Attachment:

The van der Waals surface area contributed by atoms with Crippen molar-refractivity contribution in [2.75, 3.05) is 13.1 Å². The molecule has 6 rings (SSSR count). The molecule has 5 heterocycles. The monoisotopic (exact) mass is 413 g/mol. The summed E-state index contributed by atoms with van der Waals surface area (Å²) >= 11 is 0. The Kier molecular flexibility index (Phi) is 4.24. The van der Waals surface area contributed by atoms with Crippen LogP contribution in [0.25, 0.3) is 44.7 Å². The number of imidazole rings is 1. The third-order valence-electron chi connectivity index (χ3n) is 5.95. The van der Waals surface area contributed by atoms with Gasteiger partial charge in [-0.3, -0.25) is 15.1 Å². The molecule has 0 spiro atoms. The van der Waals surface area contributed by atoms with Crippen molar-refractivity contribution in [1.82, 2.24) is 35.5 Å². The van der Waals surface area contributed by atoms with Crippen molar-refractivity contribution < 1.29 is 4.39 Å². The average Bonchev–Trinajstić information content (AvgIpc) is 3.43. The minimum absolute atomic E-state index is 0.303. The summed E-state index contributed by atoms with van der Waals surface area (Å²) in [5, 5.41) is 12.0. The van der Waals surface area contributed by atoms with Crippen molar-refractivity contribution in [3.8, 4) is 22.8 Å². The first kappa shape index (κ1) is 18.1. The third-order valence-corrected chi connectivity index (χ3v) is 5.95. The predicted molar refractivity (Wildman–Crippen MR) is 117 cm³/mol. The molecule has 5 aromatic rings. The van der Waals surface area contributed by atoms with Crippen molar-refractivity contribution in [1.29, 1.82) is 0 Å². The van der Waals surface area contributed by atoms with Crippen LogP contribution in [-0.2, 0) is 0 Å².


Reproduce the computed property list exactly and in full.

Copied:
The van der Waals surface area contributed by atoms with Crippen molar-refractivity contribution in [2.75, 3.05) is 13.1 Å². The molecule has 6 rings (SSSR count). The molecule has 5 heterocycles. The monoisotopic (exact) mass is 413 g/mol. The summed E-state index contributed by atoms with van der Waals surface area (Å²) >= 11 is 0. The Kier molecular flexibility index (Phi) is 4.24. The van der Waals surface area contributed by atoms with Crippen LogP contribution in [0.25, 0.3) is 44.7 Å². The number of imidazole rings is 1. The third-order valence-electron chi connectivity index (χ3n) is 5.95. The van der Waals surface area contributed by atoms with Gasteiger partial charge in [-0.3, -0.25) is 15.1 Å². The molecule has 0 spiro atoms. The van der Waals surface area contributed by atoms with Crippen molar-refractivity contribution in [1.82, 2.24) is 35.5 Å². The van der Waals surface area contributed by atoms with Crippen molar-refractivity contribution < 1.29 is 4.39 Å². The average Bonchev–Trinajstić information content (AvgIpc) is 3.43. The minimum absolute atomic E-state index is 0.303. The summed E-state index contributed by atoms with van der Waals surface area (Å²) in [5, 5.41) is 12.0. The van der Waals surface area contributed by atoms with Crippen molar-refractivity contribution in [3.8, 4) is 22.8 Å². The first kappa shape index (κ1) is 18.1. The third-order valence-corrected chi connectivity index (χ3v) is 5.95. The predicted molar refractivity (Wildman–Crippen MR) is 117 cm³/mol. The molecule has 5 aromatic rings. The van der Waals surface area contributed by atoms with Crippen molar-refractivity contribution in [1.29, 1.82) is 0 Å². The van der Waals surface area contributed by atoms with Crippen LogP contribution in [-0.2, 0) is 0 Å².